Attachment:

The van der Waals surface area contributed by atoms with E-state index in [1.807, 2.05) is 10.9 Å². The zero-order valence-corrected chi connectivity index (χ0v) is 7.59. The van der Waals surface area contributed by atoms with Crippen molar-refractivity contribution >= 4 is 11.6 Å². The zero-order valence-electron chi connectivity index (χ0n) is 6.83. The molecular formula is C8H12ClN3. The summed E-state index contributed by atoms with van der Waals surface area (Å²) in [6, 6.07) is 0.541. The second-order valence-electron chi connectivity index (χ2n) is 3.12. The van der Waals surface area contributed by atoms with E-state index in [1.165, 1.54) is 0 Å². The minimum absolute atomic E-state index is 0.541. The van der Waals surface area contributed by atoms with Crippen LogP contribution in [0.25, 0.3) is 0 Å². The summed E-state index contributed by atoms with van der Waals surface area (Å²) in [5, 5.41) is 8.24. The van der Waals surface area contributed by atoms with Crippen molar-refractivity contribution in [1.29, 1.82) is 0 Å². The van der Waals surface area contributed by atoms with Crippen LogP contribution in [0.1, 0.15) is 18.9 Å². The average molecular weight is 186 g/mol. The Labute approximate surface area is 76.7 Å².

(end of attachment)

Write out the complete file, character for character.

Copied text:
The van der Waals surface area contributed by atoms with E-state index in [1.807, 2.05) is 10.9 Å². The zero-order valence-corrected chi connectivity index (χ0v) is 7.59. The van der Waals surface area contributed by atoms with Crippen molar-refractivity contribution >= 4 is 11.6 Å². The zero-order valence-electron chi connectivity index (χ0n) is 6.83. The molecular formula is C8H12ClN3. The summed E-state index contributed by atoms with van der Waals surface area (Å²) in [6, 6.07) is 0.541. The second-order valence-electron chi connectivity index (χ2n) is 3.12. The van der Waals surface area contributed by atoms with E-state index in [1.165, 1.54) is 0 Å². The minimum absolute atomic E-state index is 0.541. The van der Waals surface area contributed by atoms with Crippen LogP contribution in [0.25, 0.3) is 0 Å². The summed E-state index contributed by atoms with van der Waals surface area (Å²) in [5, 5.41) is 8.24. The van der Waals surface area contributed by atoms with Crippen molar-refractivity contribution in [1.29, 1.82) is 0 Å². The van der Waals surface area contributed by atoms with Crippen LogP contribution in [0.1, 0.15) is 18.9 Å². The average molecular weight is 186 g/mol. The Labute approximate surface area is 76.7 Å².